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Unhappy with autonomy offer,CBI wants more

CBI has also sought a three-year term for its director instead of two.

Written by Utkarsh Anand | New Delhi |
July 16, 2013 7:43:13 pm

Not satisfied with the government’s proposals to shield it from external influences and intrusion,the CBI Tuesday informed the Supreme Court that it wanted its director to be on par with a secretary in the Central government and demanded more administrative and financial powers for the officer to insulate the agency in its day-to-day functioning.

The CBI,in its response to the amendments approved by the Cabinet to make the agency autonomous, cited several deficiencies in the Centre’s stand on non-interference in investigations,giving a minimum tenure to its director,setting up an accountability commission to inquire into cases against its officers,engagement of lawyers,and involvement of the Attorney General at the investigation stage,among others.

Demanding complete independence in matters of investigations,it said that although it was agreeable to the government’s authority while probing cases that are not about corruption,the CBI felt that sufficient financial and administrative powers had to be given to the director,along with a minimum tenure of three years to ensure “functional autonomy”.

“As such,it is necessary that the director,CBI,should be vested with ex-officio powers of the secretary to the government of India,reporting directly to the minister,without having to go through the DoPT,” the agency said,adding that financial powers equivalent to that of the DG,CRPF,were not enough and that it wanted a separate budgetary allocation.

The CBI claimed that this arrangement will ensure that its director is independent of its parent ministry as far as investigation is concerned and is accountable only with respect to administrative and financial matters.

It also said that a committee,to be headed by the Chief Vigilance Commissioner and including the Cabinet Secretary and CBI director,should decide the question of granting sanctions to investigate. Incidentally,a bench led by Justice R M Lodha had during the last hearing pulled up the agency,saying it would not allow the CBI to share with the political executive details of its investigation into the allotment of coal blocks under the guise of getting sanctions.

In the affidavit which will be examined by the court on Wednesday,the CBI has also opposed a suggestion to seek the AG’s opinion in all cases where the CBI director disagrees with the director of prosecution (DoP). It said this procedure should be followed only in appeal and revision cases and not at the stage of investigation.

It also countered establishment of an ‘accountability commission,’ comprising of former SC and HC judges,to look into complaints against CBI officers. Citing its own in-house mechanism to deal with such complaints,the agency said “creation of an outside accountability commission will have the tendency of compromising discipline within the organisation as disciplinary powers will vest outside,albeit indirectly”. The CBI added that a system of appeal against an order of its director will “undermine” his position.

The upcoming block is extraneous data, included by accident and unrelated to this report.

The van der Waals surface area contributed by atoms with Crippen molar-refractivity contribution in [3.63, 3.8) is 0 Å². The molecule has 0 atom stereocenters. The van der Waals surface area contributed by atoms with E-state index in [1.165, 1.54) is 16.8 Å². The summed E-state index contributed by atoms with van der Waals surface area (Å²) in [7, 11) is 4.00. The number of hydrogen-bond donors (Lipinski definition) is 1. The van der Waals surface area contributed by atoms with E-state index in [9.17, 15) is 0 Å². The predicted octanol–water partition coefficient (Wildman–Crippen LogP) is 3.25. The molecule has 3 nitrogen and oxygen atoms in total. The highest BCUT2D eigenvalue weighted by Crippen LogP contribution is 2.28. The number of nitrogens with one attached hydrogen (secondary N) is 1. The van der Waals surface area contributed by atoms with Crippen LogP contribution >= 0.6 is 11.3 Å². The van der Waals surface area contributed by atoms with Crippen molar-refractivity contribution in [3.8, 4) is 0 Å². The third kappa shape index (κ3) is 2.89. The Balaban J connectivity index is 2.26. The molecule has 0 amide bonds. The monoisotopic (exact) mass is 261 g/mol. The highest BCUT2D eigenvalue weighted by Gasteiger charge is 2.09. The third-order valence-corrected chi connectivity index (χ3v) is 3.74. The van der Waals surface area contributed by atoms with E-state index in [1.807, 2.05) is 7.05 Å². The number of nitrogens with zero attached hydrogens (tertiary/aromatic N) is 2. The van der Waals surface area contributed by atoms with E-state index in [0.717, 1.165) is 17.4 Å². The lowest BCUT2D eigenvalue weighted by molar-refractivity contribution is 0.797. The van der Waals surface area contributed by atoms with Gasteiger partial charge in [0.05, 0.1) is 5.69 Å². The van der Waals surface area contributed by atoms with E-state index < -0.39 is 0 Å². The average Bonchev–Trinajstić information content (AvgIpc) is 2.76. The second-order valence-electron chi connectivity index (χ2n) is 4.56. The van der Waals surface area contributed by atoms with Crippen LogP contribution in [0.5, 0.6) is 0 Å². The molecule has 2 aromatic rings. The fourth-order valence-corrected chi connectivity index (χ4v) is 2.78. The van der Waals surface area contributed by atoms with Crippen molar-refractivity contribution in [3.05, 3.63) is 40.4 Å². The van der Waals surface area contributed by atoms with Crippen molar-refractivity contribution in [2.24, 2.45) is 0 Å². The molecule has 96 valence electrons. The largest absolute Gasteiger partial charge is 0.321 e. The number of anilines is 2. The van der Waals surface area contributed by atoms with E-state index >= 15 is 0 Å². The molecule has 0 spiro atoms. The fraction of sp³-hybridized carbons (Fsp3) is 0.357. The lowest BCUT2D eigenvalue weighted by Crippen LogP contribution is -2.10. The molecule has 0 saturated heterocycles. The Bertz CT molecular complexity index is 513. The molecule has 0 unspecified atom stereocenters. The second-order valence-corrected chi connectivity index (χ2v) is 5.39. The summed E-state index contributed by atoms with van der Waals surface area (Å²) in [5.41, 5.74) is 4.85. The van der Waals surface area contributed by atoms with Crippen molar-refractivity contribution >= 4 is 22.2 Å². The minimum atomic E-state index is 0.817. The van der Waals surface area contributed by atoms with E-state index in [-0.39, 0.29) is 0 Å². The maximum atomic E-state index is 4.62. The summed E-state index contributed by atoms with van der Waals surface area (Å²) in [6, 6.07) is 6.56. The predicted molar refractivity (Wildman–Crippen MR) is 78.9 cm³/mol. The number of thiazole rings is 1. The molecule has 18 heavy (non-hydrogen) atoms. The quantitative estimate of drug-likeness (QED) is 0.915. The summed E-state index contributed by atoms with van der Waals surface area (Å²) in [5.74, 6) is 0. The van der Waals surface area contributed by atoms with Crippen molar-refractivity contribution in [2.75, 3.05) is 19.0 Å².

It also demanded deletion of a proposal to seek the approval of the law ministry for engagement of lawyers to fight its cases,saying the ministry should only be informed after the director,in consultation with the DoP,finalises a panel of lawyers.

While the CBI concurred with the appointment of its director on the recommendation of a three-member panel – headed by the Prime Minister and including the leader of opposition in the Lok Sabha and the Chief Justice of India or a nominated judge – it suggested that views of the outgoing director should also be taken into account by the committee.

It also desired that the new director must have experience of working in the CBI at a supervisory level as an “essential criteria” for selection. The committee’s consent should also be taken before removing the director,the affidavit said.

The agency has also asked for enhancing the power of its director to be able to appoint SP-level officers. At present,the director can appoint officers up to the rank of inspector.

In May,CBI director Ranjit Sinha had told the court that then law minister Ashwani Kumar and officials from the PMO and coal ministry had amended a status report in the coal blocks allotment case before its submission.

The court had then said it was perturbed by the CBI changing the “heart” of the report at the instance of its “masters” and commented it had become a “caged parrot”,speaking in its masters’ voice. It subsequently ordered the Centre to suggest ways the CBI could be made autonomous.

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